Overseas Filipinos are culturally the same wherever you find them
Seating on a steel bench in the busy Union Station in Toronto last month, I was tempted to yell “Pssst,” and was sure that at least a couple of people would turn their heads in the direction where the call came from. That is because only Pinoys would respond to “pssst” everywhere around the world, and the Eastern Canadian city of Toronto is no exception. During my two-week vacation with my Fil-Canadian fiancée, the Union Station was my favorite spot from which to observe Torontons in general and Fil-Canadians in particular, as this busy train station is the city’s epicenter of human movement and interaction. It is like a smaller and more orderly version of New York’s subway system; the only difference is that Toronto’s Union Station is less congested and chaotic than New York’s subway stations.
My fiancée has pointed this out to me a couple of times, that “even on rush hour, there is no pushing and shoving,” with obvious pride in her tone. And I have experienced that sense of organized chaos as a two-week visitor. I was reminded of LA’s own young subway system, which I routinely use when I visit downtown LA to avoid its horrendous parking fees. The other stark difference of Toronto’s Union Station with that of New York’s is that the former has cleaner and well-maintained public restrooms (called washrooms here), with automatically flushing urinals and toilets and well-scrubbed floors and walls.
In fact, I was also surprised to discover that the rest stops on Canadian highways, which are constructed differently from rest stops in US freeways, were built like welcoming homes, painted in maroon paint, and with impeccably manicured lawns and trees. I found myself commenting, “Are these really rest stops?” I couldn’t believe my eyes because the Canadian government has maintained their rest stops in such superlative aesthetic and hygienic condition.
If I was impressed with the rest stops, I was more awed by the absence of very large billboards along the clean, mostly tree-lined highways. The largest billboard I’ve seen was like two meters long, and they were not advertising national brands, like McDonalds or Enterprise rental cars. A traveler gets the feeling that the highways are an integral part of the green landscape, not man-made intrusions in the serene and wooded terrains. With the fall colors beginning to show, the panorama unfolding through our tour bus’ glass windows has beckoned me to stay much longer than I had planned.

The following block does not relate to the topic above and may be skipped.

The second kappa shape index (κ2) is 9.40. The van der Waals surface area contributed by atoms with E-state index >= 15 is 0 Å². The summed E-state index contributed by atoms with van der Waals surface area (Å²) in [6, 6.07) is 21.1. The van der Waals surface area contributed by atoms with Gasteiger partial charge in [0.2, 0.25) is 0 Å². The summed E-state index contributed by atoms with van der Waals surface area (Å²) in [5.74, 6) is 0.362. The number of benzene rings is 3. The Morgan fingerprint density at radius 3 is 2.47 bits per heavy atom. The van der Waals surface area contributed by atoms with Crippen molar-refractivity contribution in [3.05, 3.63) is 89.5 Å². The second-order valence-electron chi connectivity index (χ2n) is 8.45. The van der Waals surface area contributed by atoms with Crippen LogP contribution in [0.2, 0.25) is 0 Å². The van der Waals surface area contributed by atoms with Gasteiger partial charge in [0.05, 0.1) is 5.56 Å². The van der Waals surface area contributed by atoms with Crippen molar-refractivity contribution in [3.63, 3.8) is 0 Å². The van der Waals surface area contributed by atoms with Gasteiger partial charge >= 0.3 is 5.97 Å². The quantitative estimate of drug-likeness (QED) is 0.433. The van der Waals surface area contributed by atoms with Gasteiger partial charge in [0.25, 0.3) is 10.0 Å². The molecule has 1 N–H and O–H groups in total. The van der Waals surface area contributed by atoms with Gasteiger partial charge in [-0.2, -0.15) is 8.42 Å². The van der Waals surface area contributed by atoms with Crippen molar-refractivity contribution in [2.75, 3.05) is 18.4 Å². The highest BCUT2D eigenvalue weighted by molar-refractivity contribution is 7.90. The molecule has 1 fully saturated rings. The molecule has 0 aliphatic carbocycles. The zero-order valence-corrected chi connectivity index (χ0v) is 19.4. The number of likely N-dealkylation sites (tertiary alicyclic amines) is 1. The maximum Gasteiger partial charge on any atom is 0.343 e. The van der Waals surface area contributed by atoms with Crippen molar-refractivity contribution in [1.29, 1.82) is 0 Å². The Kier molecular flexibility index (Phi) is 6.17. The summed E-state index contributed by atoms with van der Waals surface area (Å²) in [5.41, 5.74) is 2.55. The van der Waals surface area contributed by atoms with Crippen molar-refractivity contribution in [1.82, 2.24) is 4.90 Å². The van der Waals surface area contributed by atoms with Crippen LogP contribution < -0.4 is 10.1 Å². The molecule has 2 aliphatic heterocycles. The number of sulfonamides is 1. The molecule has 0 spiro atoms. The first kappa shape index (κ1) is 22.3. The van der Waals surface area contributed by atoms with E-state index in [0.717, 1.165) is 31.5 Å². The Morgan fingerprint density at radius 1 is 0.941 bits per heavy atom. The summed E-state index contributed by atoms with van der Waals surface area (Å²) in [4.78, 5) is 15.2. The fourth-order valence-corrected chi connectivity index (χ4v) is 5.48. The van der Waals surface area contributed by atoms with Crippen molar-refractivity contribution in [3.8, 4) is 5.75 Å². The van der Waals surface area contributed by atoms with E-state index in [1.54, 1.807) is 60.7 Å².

My two-week stay and peregrinations in Toronto and the other Eastern Canadian cities of Kingston, Ottawa, Montreal, Old Quebec City and Rockport had imbued in me a sense of appreciation for its sparsely populated landmass and the vastness and natural beauty of our English-speaking neighbor in the North and these two nations’ cordial sisterhood and mutual respect.
Canadian television networks routinely show American programs, and some of the favorites among Fil-Canadians in particular are reality and entertainment shows like “American Idol, “X Factor, America’s Got Talent,” and “Good Morning America, among many others. But TFC and GMA shows are very familiar with Filipino-Canadian families, young and old alike. That’s not all, though. Fil-Canadians share with their American relatives in the ways they interact culturally among each other.
Filipinos here, as in the United States, cling to the same cultural traditions. They love to sing, dance, and entertain. They love to have parties, from potlucks to community fairs, and festivals. One weekend, we attended a meeting in the city of Vaughn of an association of Fil-Canadians who hail from the city of Urdaneta, Pangasinan, my fiancee’s hometown. It was a potluck meeting where each attendee brings something special for the dining table, and where they discussed a dinner dance that’s slated for October 27. That same day, we also attended an evening show, dubbed “Pinoy Variety Show” at the Korean-Canadian Cultural Center in Toronto. The show was a project of a charitable foundation established by newly appointed Fil-Canadian Senator, Tobias Enverga, a former banker and an alumnus of Far Eastern University
That variety show prominently featured Chadwick Sabado, the youngest son of my fiancée, who is making a name for himself as an accomplished singer and performer. In that same show, I happened to meet Senator Enverga, who was conferring with one of his foundation’s key people. I introduced myself as the managing editor of PinoyWatchDog.com, a Los Angeles-based Filipino newspaper, and I asked him for a ten-minute interview.
Unbeknownst to me, the Fil-Canadian community and civic leaders here are in a state of fear of a particular Pinoy journalist, and he politely requested me to prepare my questions and he would return in an hour. He never came back to honor his promise. After Enverga’s departure, a member of the show’s organizers sidled up to me and asked if I knew a certain Pinoy reporter (his name to remain secret). I answered that I knew that particular reporter, but that I had not met him. Later on, I asked members of my fiancee’s family what the ruckus was all about this reporter. They told me that this reporter had been allegedly writing sensational stories that were considered unfair and unfounded by those involved in the stories. That’s how I found out why Senator Enverga eluded me like the plague. My newspaper’s name alone may have conjured fear in his mind, and he decided to junk the interview with me to safeguard his reputation from an interview that could have the potential of blowing up in his face.
Maybe when I come back, soon, I would have better luck interviewing Senator Enverga, but first I would have to show him proof that I am a respected journalist, not a yellow journalist.